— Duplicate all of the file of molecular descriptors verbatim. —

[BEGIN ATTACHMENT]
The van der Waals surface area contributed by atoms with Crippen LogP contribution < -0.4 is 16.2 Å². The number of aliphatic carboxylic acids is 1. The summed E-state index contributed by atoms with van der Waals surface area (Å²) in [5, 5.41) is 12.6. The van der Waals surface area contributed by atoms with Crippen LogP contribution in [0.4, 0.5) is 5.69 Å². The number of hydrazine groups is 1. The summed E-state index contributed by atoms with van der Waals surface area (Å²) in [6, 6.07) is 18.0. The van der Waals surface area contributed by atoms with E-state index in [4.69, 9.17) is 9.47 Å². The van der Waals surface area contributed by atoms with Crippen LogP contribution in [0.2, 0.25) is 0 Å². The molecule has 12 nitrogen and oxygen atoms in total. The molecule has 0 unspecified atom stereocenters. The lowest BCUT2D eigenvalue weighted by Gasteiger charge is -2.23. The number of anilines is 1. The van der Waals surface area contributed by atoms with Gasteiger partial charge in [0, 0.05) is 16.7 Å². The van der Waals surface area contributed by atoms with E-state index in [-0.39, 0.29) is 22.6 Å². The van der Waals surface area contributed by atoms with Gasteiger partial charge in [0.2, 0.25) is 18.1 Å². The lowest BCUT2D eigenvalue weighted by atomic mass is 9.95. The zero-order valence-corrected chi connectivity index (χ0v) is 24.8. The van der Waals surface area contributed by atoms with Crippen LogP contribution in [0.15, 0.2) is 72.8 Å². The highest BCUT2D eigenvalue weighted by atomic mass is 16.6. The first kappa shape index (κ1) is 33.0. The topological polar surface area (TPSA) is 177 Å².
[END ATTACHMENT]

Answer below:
The van der Waals surface area contributed by atoms with Crippen LogP contribution < -0.4 is 16.2 Å². The number of aliphatic carboxylic acids is 1. The summed E-state index contributed by atoms with van der Waals surface area (Å²) in [5, 5.41) is 12.6. The van der Waals surface area contributed by atoms with Crippen LogP contribution in [0.4, 0.5) is 5.69 Å². The number of hydrazine groups is 1. The summed E-state index contributed by atoms with van der Waals surface area (Å²) in [6, 6.07) is 18.0. The van der Waals surface area contributed by atoms with E-state index in [4.69, 9.17) is 9.47 Å². The van der Waals surface area contributed by atoms with Crippen LogP contribution in [0.2, 0.25) is 0 Å². The molecule has 12 nitrogen and oxygen atoms in total. The molecule has 0 unspecified atom stereocenters. The lowest BCUT2D eigenvalue weighted by Gasteiger charge is -2.23. The number of anilines is 1. The van der Waals surface area contributed by atoms with Gasteiger partial charge in [0, 0.05) is 16.7 Å². The van der Waals surface area contributed by atoms with E-state index in [-0.39, 0.29) is 22.6 Å². The van der Waals surface area contributed by atoms with Gasteiger partial charge in [0.2, 0.25) is 18.1 Å². The lowest BCUT2D eigenvalue weighted by atomic mass is 9.95. The zero-order valence-corrected chi connectivity index (χ0v) is 24.8. The van der Waals surface area contributed by atoms with Crippen LogP contribution in [0.15, 0.2) is 72.8 Å². The highest BCUT2D eigenvalue weighted by atomic mass is 16.6. The first kappa shape index (κ1) is 33.0. The topological polar surface area (TPSA) is 177 Å².